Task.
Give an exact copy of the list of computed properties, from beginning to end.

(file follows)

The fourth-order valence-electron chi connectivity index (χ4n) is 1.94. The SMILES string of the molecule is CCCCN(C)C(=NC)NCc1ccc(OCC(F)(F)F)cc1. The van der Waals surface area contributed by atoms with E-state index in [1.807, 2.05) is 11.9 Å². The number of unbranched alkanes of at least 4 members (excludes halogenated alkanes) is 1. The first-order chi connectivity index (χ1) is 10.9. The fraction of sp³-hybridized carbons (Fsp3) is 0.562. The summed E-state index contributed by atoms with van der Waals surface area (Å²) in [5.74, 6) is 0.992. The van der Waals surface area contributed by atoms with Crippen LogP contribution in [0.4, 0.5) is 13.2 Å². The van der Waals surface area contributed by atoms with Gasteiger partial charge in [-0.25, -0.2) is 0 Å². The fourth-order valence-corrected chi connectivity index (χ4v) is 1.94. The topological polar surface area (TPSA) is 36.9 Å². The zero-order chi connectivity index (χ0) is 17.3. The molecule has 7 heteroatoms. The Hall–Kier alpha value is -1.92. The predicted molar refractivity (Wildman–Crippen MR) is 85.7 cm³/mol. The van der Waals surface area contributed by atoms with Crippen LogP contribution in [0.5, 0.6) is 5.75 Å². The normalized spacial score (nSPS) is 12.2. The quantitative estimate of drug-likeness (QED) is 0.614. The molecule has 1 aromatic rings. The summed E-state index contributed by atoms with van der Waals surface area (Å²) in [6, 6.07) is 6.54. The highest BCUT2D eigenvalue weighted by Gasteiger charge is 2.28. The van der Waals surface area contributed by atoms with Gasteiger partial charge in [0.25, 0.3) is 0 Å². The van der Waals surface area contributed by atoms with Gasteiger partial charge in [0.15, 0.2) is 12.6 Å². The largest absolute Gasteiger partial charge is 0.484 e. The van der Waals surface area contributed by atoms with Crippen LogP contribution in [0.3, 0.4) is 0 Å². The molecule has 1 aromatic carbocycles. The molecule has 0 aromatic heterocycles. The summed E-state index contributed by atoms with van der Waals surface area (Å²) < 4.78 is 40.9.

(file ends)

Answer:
The fourth-order valence-electron chi connectivity index (χ4n) is 1.94. The SMILES string of the molecule is CCCCN(C)C(=NC)NCc1ccc(OCC(F)(F)F)cc1. The van der Waals surface area contributed by atoms with E-state index in [1.807, 2.05) is 11.9 Å². The number of unbranched alkanes of at least 4 members (excludes halogenated alkanes) is 1. The first-order chi connectivity index (χ1) is 10.9. The fraction of sp³-hybridized carbons (Fsp3) is 0.562. The summed E-state index contributed by atoms with van der Waals surface area (Å²) in [5.74, 6) is 0.992. The van der Waals surface area contributed by atoms with Crippen LogP contribution in [0.4, 0.5) is 13.2 Å². The van der Waals surface area contributed by atoms with Gasteiger partial charge in [-0.25, -0.2) is 0 Å². The fourth-order valence-corrected chi connectivity index (χ4v) is 1.94. The topological polar surface area (TPSA) is 36.9 Å². The zero-order chi connectivity index (χ0) is 17.3. The molecule has 7 heteroatoms. The Hall–Kier alpha value is -1.92. The predicted molar refractivity (Wildman–Crippen MR) is 85.7 cm³/mol. The van der Waals surface area contributed by atoms with Crippen LogP contribution in [0.5, 0.6) is 5.75 Å². The normalized spacial score (nSPS) is 12.2. The quantitative estimate of drug-likeness (QED) is 0.614. The molecule has 1 aromatic rings. The summed E-state index contributed by atoms with van der Waals surface area (Å²) in [6, 6.07) is 6.54. The highest BCUT2D eigenvalue weighted by Gasteiger charge is 2.28. The van der Waals surface area contributed by atoms with Gasteiger partial charge in [0.25, 0.3) is 0 Å². The van der Waals surface area contributed by atoms with Gasteiger partial charge in [0.15, 0.2) is 12.6 Å². The largest absolute Gasteiger partial charge is 0.484 e. The van der Waals surface area contributed by atoms with Crippen LogP contribution in [0.3, 0.4) is 0 Å². The molecule has 1 aromatic carbocycles. The molecule has 0 aromatic heterocycles. The summed E-state index contributed by atoms with van der Waals surface area (Å²) < 4.78 is 40.9.